The question is: how much will a shower or a bath cost in South Africa in 2022, given the dramatic spike in the prices of electricity over the previous decade?
The majority of South Africans are aware of the quickly rising price of energy (which has increased by 750 percent between 2007 and 2021), but they may not be aware that the price of water has also been rising significantly during the same period.
In reality, the extent of the hikes in water prices is on par with the scale of increases in power prices.
Because electricity and water used to be so inexpensive in South Africa, most people don’t think twice about taking a shower or a bath. But that is changing.
Eskom-driven electricity price increases are affecting Cape Town customers, according to the city.
Eskom’s power is now 17.8% more expensive for municipalities. South Africa’s largest municipal utility, Eskom, receives the bulk of the City’s electricity tariff revenue. Tariff revenue is used primarily to maintain, invest, and operate the City’s public transportation system.
When it came to Eskom’s recent price hike, the city was able to absorb as much of the additional cost without affecting service, according to the report.
Although the City has done its best, it is impossible to absorb the full impact of such huge increases. When a 13,48 percent rise in electricity costs was announced by the state, the city was obligated to comply. The City of Cape Town attributed this directly to Eskom’s price hikes.
It’s still more expensive in the City than any other city in South Africa, where the average price increase is 14.59 percent..”
Tariff revenue is used to fund the service’s operating expenses. “The City cannot provide services if it does not receive revenue from tariffs,” the document stated.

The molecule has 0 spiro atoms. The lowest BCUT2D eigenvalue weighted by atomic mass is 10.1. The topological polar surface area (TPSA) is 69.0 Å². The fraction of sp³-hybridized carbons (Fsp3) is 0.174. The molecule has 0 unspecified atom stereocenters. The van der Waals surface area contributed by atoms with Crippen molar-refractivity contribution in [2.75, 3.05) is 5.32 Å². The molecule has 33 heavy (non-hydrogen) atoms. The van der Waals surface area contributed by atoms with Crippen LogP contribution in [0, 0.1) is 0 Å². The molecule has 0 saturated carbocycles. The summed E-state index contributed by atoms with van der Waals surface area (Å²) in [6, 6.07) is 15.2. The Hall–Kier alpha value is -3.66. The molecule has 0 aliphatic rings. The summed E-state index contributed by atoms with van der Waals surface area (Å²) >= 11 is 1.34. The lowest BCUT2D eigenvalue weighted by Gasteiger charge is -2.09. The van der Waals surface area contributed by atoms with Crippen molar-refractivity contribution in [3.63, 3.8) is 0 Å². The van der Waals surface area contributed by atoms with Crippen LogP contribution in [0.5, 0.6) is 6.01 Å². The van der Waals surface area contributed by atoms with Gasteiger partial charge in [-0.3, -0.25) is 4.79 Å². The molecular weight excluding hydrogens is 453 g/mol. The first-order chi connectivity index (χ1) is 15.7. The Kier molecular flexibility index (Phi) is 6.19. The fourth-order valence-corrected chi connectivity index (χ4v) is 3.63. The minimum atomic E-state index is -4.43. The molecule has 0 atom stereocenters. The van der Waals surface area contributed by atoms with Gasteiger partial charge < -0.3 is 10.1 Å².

Refuting claims that Cape Town has the most costly tariffs in South Africa, the city issued a statement. “By no means. If you are supplied by Cape Town, including the fixed tariff component, you still receive more units than in Johannesburg, especially if you use less electricity,” despite the fact that all of these metros have different tariff bands and client bases.
For example, the corresponding monthly fixed rates for the City of Joburg are R768,21 (incl. VAT).
As a result, customers in Cape Town who use less electricity pay less per kWh, making it difficult to generalize about which metro is the most cost-effective.
Regardless of how much or how little one uses the service, the fixed price is a well-established feature of tariffs across the country, not only in Cape Town.
A service provider like the City can deliver reliable services because of this. In the power tariff, the City’s fixed price was approved a number of years ago. “It’s nothing new.”
Fixed charges are not considered a part of the tariff in Cape Town, according to City Hall.
The fixed component of the tariff means that even if you consume less in Cape Town, you’ll still get more units than you would in Joburg, despite the fact that it’s difficult to compare because each metro has different tariff bands and client bases.
Control of credit
Credit Control and Debt Collection Policy of the City states that deductions for municipal arrears through power purchases may be made if the debtor fails to contact the City for assistance and agree on a payment plan after numerous warnings and notifications.
When purchasing electricity, deductions only occur if the following conditions are met:
Despite warnings and notices, no payment arrangement has been made.
There is a payment plan in place, but it is not legal because the agreed-upon monthly payments are not being paid in full and the agreement is not being followed.
Payments are being made on an ad hoc basis, but there is no official agreement with the City.
Whenever an account is suspected of having a tampering charge from an earlier investigation, the charge will be taken from the electricity bill.
Customers in Cape Town will see the following on their utility bills from the City of Cape Town:
Tariffs and average rates must be adjusted at least once a year.
Customers will see a rise in their electricity bills as a result of Eskom’s 17.8% hike in municipal rates.
Due to increased space and additional geyser heating in the winter, electricity demand rises, resulting in a larger monthly bill.
As a result of more people staying home from work and school, household electricity consumption has increased, which translates to increased costs for the average Covid-19 household.